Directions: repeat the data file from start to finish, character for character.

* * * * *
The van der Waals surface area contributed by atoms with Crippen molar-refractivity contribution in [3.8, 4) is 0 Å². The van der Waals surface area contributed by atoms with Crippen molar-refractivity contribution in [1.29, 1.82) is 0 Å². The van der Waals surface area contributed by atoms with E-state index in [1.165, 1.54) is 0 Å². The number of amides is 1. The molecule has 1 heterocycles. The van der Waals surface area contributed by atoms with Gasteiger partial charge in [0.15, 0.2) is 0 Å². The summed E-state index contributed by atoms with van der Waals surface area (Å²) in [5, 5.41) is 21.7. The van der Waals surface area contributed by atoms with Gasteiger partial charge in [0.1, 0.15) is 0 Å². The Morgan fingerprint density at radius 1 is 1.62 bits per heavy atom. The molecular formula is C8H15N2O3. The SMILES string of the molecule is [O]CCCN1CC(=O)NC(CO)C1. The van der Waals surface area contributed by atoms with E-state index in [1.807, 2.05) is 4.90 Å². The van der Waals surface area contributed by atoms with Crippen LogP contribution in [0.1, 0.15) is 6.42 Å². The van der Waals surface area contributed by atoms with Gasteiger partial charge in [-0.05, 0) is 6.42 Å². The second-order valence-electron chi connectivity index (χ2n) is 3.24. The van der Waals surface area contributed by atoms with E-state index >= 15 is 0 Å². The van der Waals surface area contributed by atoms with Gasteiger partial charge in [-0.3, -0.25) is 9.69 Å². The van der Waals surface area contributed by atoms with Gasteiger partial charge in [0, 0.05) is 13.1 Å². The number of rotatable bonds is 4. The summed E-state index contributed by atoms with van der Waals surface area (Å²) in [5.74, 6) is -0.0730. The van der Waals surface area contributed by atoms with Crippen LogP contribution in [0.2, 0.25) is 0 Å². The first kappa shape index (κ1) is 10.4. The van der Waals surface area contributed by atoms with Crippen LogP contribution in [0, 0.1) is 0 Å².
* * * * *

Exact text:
The van der Waals surface area contributed by atoms with Crippen molar-refractivity contribution in [3.8, 4) is 0 Å². The van der Waals surface area contributed by atoms with Crippen molar-refractivity contribution in [1.29, 1.82) is 0 Å². The van der Waals surface area contributed by atoms with E-state index in [1.165, 1.54) is 0 Å². The number of amides is 1. The molecule has 1 heterocycles. The van der Waals surface area contributed by atoms with Gasteiger partial charge in [0.15, 0.2) is 0 Å². The summed E-state index contributed by atoms with van der Waals surface area (Å²) in [5, 5.41) is 21.7. The van der Waals surface area contributed by atoms with Gasteiger partial charge in [0.1, 0.15) is 0 Å². The Morgan fingerprint density at radius 1 is 1.62 bits per heavy atom. The molecular formula is C8H15N2O3. The SMILES string of the molecule is [O]CCCN1CC(=O)NC(CO)C1. The van der Waals surface area contributed by atoms with E-state index in [1.807, 2.05) is 4.90 Å². The van der Waals surface area contributed by atoms with Crippen LogP contribution in [0.1, 0.15) is 6.42 Å². The van der Waals surface area contributed by atoms with Gasteiger partial charge in [-0.05, 0) is 6.42 Å². The second-order valence-electron chi connectivity index (χ2n) is 3.24. The van der Waals surface area contributed by atoms with E-state index >= 15 is 0 Å². The van der Waals surface area contributed by atoms with Gasteiger partial charge in [-0.3, -0.25) is 9.69 Å². The van der Waals surface area contributed by atoms with Gasteiger partial charge in [0, 0.05) is 13.1 Å². The number of rotatable bonds is 4. The summed E-state index contributed by atoms with van der Waals surface area (Å²) in [5.74, 6) is -0.0730. The van der Waals surface area contributed by atoms with Crippen LogP contribution in [0.2, 0.25) is 0 Å². The first kappa shape index (κ1) is 10.4. The van der Waals surface area contributed by atoms with Crippen LogP contribution in [0, 0.1) is 0 Å².